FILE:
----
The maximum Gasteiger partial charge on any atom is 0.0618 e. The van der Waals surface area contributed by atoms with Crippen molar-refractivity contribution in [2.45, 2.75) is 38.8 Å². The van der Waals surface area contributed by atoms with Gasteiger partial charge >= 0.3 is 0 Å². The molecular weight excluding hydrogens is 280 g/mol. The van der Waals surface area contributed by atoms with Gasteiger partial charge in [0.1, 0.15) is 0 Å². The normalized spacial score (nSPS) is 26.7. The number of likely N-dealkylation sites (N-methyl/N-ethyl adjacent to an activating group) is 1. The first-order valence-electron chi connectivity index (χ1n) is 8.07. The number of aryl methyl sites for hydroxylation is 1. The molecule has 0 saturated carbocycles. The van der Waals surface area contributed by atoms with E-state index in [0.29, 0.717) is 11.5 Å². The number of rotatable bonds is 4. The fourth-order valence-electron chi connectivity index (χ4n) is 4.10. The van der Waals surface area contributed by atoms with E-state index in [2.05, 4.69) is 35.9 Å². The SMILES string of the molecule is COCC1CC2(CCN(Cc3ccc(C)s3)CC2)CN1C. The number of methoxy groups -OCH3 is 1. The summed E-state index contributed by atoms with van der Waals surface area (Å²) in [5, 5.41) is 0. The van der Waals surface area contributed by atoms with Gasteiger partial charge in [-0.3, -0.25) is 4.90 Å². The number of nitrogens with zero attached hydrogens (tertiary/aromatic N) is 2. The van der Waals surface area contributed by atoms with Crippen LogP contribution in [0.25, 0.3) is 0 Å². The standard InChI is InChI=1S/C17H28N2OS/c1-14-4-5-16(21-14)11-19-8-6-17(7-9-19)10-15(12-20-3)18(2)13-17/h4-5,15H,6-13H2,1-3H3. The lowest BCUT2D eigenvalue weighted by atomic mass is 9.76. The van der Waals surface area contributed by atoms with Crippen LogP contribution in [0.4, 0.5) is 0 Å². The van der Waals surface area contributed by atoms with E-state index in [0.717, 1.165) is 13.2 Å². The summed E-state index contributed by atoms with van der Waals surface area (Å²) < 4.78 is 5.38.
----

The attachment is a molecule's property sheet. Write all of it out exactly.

The maximum Gasteiger partial charge on any atom is 0.0618 e. The van der Waals surface area contributed by atoms with Crippen molar-refractivity contribution in [2.45, 2.75) is 38.8 Å². The van der Waals surface area contributed by atoms with Gasteiger partial charge >= 0.3 is 0 Å². The molecular weight excluding hydrogens is 280 g/mol. The van der Waals surface area contributed by atoms with Gasteiger partial charge in [0.1, 0.15) is 0 Å². The normalized spacial score (nSPS) is 26.7. The number of likely N-dealkylation sites (N-methyl/N-ethyl adjacent to an activating group) is 1. The first-order valence-electron chi connectivity index (χ1n) is 8.07. The number of aryl methyl sites for hydroxylation is 1. The molecule has 0 saturated carbocycles. The van der Waals surface area contributed by atoms with E-state index in [0.29, 0.717) is 11.5 Å². The number of rotatable bonds is 4. The fourth-order valence-electron chi connectivity index (χ4n) is 4.10. The van der Waals surface area contributed by atoms with E-state index in [2.05, 4.69) is 35.9 Å². The SMILES string of the molecule is COCC1CC2(CCN(Cc3ccc(C)s3)CC2)CN1C. The number of methoxy groups -OCH3 is 1. The summed E-state index contributed by atoms with van der Waals surface area (Å²) in [5, 5.41) is 0. The van der Waals surface area contributed by atoms with Gasteiger partial charge in [-0.3, -0.25) is 4.90 Å². The number of nitrogens with zero attached hydrogens (tertiary/aromatic N) is 2. The van der Waals surface area contributed by atoms with Crippen LogP contribution in [0.25, 0.3) is 0 Å². The standard InChI is InChI=1S/C17H28N2OS/c1-14-4-5-16(21-14)11-19-8-6-17(7-9-19)10-15(12-20-3)18(2)13-17/h4-5,15H,6-13H2,1-3H3. The lowest BCUT2D eigenvalue weighted by atomic mass is 9.76. The van der Waals surface area contributed by atoms with Crippen LogP contribution in [0.4, 0.5) is 0 Å². The van der Waals surface area contributed by atoms with E-state index in [0.717, 1.165) is 13.2 Å². The summed E-state index contributed by atoms with van der Waals surface area (Å²) < 4.78 is 5.38.